Taking a leaf out of Nature's book
Computer networks, connecting people, organisations and places, are becoming increasingly complex. So complex, in fact, that many are starting to buckle under their load. The huge amount of information sent through networks and the increasing complexity of this information can overwhelm particular nodes in the network, and before you know it your files have disappeared or your printer connection has failed.
Nature, on the other hand, has no such problems: ant colonies and bee hives are networks of thousands of individuals engaged in complicated communal tasks, and evolution has made sure that these networks function perfectly. The BISON project, funded under the European Commission's FET (Future and Emerging Technologies) initiative of the IST programme, has been set up to learn from these little animals.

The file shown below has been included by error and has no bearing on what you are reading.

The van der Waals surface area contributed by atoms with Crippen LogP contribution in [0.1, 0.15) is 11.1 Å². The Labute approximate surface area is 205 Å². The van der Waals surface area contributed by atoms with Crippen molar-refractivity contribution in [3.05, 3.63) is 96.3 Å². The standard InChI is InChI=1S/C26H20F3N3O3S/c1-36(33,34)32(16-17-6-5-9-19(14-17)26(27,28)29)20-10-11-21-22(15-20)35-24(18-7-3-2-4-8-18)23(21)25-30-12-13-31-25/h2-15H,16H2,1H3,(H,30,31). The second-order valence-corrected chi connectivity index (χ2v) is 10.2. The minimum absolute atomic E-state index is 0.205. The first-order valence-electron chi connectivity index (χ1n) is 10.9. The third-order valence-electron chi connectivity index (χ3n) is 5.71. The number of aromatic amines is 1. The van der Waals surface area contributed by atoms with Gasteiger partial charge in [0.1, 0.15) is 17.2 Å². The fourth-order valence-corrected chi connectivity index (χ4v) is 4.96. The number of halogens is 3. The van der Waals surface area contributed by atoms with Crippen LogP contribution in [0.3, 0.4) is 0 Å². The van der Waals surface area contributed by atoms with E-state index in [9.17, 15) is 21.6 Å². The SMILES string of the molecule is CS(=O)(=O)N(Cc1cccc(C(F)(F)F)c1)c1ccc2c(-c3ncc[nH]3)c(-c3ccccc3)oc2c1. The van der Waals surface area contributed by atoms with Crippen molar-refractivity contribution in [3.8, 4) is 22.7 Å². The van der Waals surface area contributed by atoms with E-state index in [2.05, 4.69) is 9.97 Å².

The project takes its inspiration from the techniques used by ants to find their way to and from food sources, and by fireflies' ability to synchronise their flashing. Using computer models of these animals' behaviour, the project scientists developed algorithms that can optimally route information through a constantly changing network, and synchronise important network functions.
Although most of the project's work is not yet ready for commercial use, initial tests seem very promising. Maybe a bug in the system isn't that bad after all. To find out more read the IST's news release.
posted by Plus @ 1:26 PM